They named their second daughter Amelia Earhart Mason.
And when Cory Mason cast his Wisconsin delegate vote for Hillary Clinton on Tuesday night, he said he was thinking of a quote from Earhart.
“Never interrupt someone doing something you said couldn’t be done,” advised the aviation pioneer.
“It just seems so appropriate this week,” said Mason. “There’s a lot going on here. It’s easy to get distracted. But, tonight, someone accomplished something that not that long ago they said could not be done. A woman was nominated for president.”
Mason got that right. At a convention where supporters of Clinton and Vermont Senator Bernie Sanders still have serious differences (and dozens of Sanders delegates staged a walkout after Tuesday night’s roll call of the states), where the longtime chair of the party is stepping down after WikiLeaks published scandalous e-mails, where a candidate for vice president is being introduced to America, and where Democrats are busy framing their message for a tough campaign against Donald Trump, the historic moment came early on Tuesday night. Around 7 pm, after Sanders rose from amid the Vermont delegation and said, “I move that Hillary Clinton be selected as the nominee of the Democratic Party for president of the United States,” the roll call was finished.
For the first time in the history of the United States, a woman became the nominee of a major political party.
America has had 43 presidents. Americans have voted in 57 presidential elections. Yet they have never had a chance to vote for a woman on the ballot line of a major political party.
Until this year.
Women have tried before. They have made serious runs as third-party candidates, and they continue to do so; indeed, when the Green Party meets next month in Houston, it will likely nominate a woman, Dr. Jill Stein, to challenge Clinton from the left.
But Clinton’s securing of a major-party nomination on Tuesday night was unprecedented.
Others had tried. Maine Senator Margaret Chase Smith was nominated at the 1964 Republican National Convention, and received 27 delegate votes. New York Congresswoman Shirley Chisholm was nominated at the 1972 Democratic National Convention, and her “unbought and unbossed” candidacy earned 152 delegate votes.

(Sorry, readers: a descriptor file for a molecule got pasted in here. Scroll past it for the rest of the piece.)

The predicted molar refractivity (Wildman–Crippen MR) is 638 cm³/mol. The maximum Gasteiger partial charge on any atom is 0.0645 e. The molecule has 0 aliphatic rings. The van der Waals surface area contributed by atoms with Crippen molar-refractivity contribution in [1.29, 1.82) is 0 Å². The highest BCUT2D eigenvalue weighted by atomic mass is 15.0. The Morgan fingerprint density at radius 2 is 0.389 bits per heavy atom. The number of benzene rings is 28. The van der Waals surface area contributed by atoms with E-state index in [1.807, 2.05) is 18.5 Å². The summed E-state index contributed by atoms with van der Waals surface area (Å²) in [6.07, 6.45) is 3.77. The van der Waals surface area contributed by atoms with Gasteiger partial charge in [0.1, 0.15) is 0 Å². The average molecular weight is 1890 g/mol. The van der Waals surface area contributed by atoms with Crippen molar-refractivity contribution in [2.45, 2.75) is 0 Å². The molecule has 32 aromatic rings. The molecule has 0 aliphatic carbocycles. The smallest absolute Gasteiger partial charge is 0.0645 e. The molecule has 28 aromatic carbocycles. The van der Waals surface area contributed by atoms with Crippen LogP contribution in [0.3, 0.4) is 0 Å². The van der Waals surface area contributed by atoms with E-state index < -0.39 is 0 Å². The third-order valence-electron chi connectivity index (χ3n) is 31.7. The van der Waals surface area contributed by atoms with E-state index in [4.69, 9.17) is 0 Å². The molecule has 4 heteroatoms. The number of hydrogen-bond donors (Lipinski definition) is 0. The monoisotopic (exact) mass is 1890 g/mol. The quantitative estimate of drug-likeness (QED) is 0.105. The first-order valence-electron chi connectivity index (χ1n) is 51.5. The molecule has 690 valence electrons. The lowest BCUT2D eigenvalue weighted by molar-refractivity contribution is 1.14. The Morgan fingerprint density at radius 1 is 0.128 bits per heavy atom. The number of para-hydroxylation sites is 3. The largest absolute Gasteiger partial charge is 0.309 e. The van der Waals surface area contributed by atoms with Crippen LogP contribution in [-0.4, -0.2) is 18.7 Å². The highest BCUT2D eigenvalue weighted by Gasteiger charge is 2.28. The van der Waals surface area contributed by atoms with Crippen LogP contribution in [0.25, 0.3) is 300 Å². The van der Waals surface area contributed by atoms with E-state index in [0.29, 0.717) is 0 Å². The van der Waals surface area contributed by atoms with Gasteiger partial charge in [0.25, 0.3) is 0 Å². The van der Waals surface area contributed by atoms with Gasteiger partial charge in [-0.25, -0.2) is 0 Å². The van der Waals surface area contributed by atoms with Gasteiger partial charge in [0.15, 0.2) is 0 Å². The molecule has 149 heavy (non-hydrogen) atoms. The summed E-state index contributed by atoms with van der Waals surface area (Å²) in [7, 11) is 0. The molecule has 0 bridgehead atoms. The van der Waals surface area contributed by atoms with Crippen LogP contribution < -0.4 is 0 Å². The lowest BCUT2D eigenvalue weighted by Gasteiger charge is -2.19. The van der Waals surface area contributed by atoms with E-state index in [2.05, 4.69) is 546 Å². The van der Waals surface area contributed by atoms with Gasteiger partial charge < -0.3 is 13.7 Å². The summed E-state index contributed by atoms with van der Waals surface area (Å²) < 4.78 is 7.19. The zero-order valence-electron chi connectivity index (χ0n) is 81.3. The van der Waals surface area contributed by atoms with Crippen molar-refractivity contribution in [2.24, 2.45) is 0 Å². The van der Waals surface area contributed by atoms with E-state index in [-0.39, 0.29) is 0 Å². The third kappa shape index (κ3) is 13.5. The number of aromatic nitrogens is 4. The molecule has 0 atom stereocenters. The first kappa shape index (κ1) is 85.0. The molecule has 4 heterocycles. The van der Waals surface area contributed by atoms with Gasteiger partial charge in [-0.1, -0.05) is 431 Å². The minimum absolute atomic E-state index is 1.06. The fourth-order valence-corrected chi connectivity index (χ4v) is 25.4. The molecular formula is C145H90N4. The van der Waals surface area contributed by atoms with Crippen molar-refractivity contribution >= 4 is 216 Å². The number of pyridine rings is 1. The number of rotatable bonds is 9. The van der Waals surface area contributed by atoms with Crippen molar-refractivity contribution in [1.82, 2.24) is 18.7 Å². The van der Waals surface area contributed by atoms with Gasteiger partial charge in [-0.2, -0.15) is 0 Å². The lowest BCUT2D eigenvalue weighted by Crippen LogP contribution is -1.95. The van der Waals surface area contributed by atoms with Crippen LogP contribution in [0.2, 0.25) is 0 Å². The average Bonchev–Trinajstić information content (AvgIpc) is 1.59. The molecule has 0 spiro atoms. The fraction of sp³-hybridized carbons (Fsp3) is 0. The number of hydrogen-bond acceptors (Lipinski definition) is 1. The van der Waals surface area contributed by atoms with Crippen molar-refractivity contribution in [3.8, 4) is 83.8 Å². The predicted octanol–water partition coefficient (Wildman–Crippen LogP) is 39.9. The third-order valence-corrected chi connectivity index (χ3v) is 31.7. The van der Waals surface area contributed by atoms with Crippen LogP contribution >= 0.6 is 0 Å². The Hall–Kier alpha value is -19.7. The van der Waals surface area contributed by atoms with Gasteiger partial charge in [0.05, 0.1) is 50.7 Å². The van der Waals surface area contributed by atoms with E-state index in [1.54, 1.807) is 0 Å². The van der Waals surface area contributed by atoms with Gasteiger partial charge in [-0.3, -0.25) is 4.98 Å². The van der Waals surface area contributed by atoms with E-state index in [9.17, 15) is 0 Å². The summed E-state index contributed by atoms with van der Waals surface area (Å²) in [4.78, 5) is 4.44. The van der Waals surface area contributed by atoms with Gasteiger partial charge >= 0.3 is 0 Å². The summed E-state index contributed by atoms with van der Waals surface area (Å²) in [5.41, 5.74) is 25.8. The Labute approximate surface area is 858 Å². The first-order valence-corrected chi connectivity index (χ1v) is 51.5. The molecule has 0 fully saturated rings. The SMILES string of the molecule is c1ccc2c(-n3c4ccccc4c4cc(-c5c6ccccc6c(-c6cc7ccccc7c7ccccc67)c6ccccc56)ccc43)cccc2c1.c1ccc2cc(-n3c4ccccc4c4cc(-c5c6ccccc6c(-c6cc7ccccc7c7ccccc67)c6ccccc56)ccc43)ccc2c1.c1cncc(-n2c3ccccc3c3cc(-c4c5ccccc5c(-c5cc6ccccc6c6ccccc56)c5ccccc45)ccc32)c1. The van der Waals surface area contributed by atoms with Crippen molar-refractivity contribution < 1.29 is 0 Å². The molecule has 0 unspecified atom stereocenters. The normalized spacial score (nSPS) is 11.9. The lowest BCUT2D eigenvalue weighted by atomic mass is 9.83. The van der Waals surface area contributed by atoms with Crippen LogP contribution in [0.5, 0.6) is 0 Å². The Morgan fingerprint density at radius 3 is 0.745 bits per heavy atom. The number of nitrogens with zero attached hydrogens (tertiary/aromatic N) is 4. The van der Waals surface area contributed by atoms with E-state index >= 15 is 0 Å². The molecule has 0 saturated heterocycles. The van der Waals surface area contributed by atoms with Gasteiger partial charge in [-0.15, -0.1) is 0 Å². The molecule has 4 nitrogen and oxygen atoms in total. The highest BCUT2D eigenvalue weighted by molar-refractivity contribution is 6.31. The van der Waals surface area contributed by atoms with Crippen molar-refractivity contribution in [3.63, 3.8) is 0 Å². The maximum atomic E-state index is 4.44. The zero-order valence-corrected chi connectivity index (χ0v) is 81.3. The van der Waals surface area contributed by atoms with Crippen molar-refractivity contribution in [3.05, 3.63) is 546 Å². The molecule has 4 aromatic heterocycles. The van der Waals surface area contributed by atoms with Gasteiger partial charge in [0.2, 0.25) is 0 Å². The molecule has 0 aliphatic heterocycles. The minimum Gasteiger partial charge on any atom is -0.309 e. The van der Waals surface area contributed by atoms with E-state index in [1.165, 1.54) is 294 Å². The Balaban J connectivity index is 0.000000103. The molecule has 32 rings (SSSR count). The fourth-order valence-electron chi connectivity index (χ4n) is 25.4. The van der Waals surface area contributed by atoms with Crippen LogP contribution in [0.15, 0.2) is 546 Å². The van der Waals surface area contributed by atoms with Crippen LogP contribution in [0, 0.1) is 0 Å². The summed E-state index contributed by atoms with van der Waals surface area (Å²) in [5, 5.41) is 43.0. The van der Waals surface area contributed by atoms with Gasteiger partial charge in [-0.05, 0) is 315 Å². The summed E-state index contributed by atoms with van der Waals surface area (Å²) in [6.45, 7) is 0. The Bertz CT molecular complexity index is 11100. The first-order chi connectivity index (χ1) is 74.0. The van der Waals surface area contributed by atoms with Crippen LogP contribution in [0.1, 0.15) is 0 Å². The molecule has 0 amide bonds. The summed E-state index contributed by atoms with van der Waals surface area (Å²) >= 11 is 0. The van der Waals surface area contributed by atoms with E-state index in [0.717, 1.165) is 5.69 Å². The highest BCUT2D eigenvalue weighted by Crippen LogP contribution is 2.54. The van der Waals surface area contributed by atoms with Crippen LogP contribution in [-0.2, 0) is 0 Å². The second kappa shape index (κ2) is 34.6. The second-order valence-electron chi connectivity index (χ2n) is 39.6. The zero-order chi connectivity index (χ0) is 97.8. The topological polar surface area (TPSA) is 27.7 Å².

And in 2008, Hillary Clinton’s name was placed in nomination and received 1,010.5 delegate votes before she went to the convention floor and moved to suspend the rules and nominate Barack Obama by acclamation. That ended the recall before all the Clinton votes were counted.
On Tuesday night, when all the delegate votes were counted, Clinton earned 2,842 delegate votes to 1,865 for Sanders.
It was at that moment that Planned Parenthood Federation of America president Cecile Richards declared, “An enormous ceiling is coming down.”
Winning a major-party nomination for the presidency shatters a glass ceiling. It is not the ultimate glass ceiling—that’s the presidency itself—but it is an important one.
“You people have made history,” actress Meryl Streep told the delegates at the close of Tuesday’s session.
The delegates themselves held aloft red signs that simply announced: “History.”
The historical moment came late. I had to agree with New Yorker Maria Czerwinski, when she said on the floor as the roll call concluded, “What I think is that it’s too long in coming. So many other nations have had women ahead of us.”
“Are you ready to elect the first woman president of the United States?” asked California Senator Barbara Boxer, who answered her own question: “I am beyond ready.”
There are those who say they want a woman president, just not this woman. There are those who say that this woman is the most uniquely qualified contender in history. In the latter category was Bill Clinton, who on Tuesday night hailed his wife as “a natural leader,” “a good organizer…. the best darn change-maker I’ve ever met in my life.” The former state attorney general, governor, and president told the delegates that “Hillary opened my eyes to a whole new world of public service.”
Bill Clinton gave a carefully crafted speech that was rich in detail and personal insight—along with a few choice jabs at Republican president nominee Donald Trump.
But it was a speech by Minnesota Senator Amy Klobuchar that got to the heart of the matter.
“I’m here to make the case for a leader who, as you just saw, is focused on security: security for our country, our economy, and our democracy. A leader who knows we are all more secure when women have the opportunity to lead with their heads high and their strides strong. That leader is Hillary Clinton,” said Klobuchar. “She sees a world where girls are not captured and sold but are fearless and bold; where they lead, not follow. And where when someone tells a young woman, ‘You fight like a girl,’ her answer is, ‘Yes, I do. And I’m proud to be that girl!’”
Cory Mason was listening, especially when Hillary Clinton appeared before the convention live from New York and said to little girls who might have stayed up late to watch the convention: “I may become the first woman president, but one of you is next.”
“Something happened here tonight. A woman was nominated for president,” said Mason, with a broad smile crossing his face. “This is what Amelia and Eleanor will learn about in history class.”